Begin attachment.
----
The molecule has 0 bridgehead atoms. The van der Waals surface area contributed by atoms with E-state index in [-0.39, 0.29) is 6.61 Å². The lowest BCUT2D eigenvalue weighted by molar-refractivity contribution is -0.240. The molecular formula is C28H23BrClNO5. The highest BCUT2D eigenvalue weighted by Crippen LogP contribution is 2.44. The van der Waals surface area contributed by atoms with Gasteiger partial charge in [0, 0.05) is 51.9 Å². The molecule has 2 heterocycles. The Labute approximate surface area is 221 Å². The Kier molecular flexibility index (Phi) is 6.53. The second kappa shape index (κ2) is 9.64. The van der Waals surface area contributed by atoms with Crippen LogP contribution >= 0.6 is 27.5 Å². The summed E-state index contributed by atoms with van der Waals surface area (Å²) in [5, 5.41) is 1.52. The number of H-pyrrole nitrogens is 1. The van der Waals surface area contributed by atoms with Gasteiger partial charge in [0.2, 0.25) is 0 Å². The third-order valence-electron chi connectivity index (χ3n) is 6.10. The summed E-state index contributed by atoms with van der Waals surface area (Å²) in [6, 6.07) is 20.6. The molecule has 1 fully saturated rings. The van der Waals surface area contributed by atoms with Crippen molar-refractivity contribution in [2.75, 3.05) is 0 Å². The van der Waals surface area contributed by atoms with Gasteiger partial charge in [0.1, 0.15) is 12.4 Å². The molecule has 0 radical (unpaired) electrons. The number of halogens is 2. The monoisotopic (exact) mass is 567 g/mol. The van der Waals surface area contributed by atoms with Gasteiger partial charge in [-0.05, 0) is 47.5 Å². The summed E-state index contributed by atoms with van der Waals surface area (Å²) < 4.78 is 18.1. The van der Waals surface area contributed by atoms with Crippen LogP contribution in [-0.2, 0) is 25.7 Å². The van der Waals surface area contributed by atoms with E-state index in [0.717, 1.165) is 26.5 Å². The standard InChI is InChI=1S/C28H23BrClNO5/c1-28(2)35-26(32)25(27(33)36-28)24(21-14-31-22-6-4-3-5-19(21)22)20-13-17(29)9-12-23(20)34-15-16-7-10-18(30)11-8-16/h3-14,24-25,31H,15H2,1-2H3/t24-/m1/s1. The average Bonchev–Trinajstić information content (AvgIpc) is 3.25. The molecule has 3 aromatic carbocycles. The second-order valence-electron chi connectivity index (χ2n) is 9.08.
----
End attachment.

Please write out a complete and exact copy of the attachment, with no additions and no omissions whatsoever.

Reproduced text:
The molecule has 0 bridgehead atoms. The van der Waals surface area contributed by atoms with E-state index in [-0.39, 0.29) is 6.61 Å². The lowest BCUT2D eigenvalue weighted by molar-refractivity contribution is -0.240. The molecular formula is C28H23BrClNO5. The highest BCUT2D eigenvalue weighted by Crippen LogP contribution is 2.44. The van der Waals surface area contributed by atoms with Gasteiger partial charge in [0, 0.05) is 51.9 Å². The molecule has 2 heterocycles. The Labute approximate surface area is 221 Å². The Kier molecular flexibility index (Phi) is 6.53. The second kappa shape index (κ2) is 9.64. The van der Waals surface area contributed by atoms with Crippen LogP contribution >= 0.6 is 27.5 Å². The summed E-state index contributed by atoms with van der Waals surface area (Å²) in [5, 5.41) is 1.52. The number of H-pyrrole nitrogens is 1. The van der Waals surface area contributed by atoms with Gasteiger partial charge in [0.2, 0.25) is 0 Å². The third-order valence-electron chi connectivity index (χ3n) is 6.10. The summed E-state index contributed by atoms with van der Waals surface area (Å²) in [6, 6.07) is 20.6. The molecule has 1 fully saturated rings. The van der Waals surface area contributed by atoms with Crippen molar-refractivity contribution in [2.75, 3.05) is 0 Å². The van der Waals surface area contributed by atoms with Gasteiger partial charge in [0.1, 0.15) is 12.4 Å². The molecule has 0 radical (unpaired) electrons. The number of halogens is 2. The monoisotopic (exact) mass is 567 g/mol. The van der Waals surface area contributed by atoms with Gasteiger partial charge in [-0.05, 0) is 47.5 Å². The summed E-state index contributed by atoms with van der Waals surface area (Å²) < 4.78 is 18.1. The van der Waals surface area contributed by atoms with Crippen LogP contribution in [-0.2, 0) is 25.7 Å². The van der Waals surface area contributed by atoms with E-state index in [0.717, 1.165) is 26.5 Å². The standard InChI is InChI=1S/C28H23BrClNO5/c1-28(2)35-26(32)25(27(33)36-28)24(21-14-31-22-6-4-3-5-19(21)22)20-13-17(29)9-12-23(20)34-15-16-7-10-18(30)11-8-16/h3-14,24-25,31H,15H2,1-2H3/t24-/m1/s1. The average Bonchev–Trinajstić information content (AvgIpc) is 3.25. The molecule has 3 aromatic carbocycles. The second-order valence-electron chi connectivity index (χ2n) is 9.08.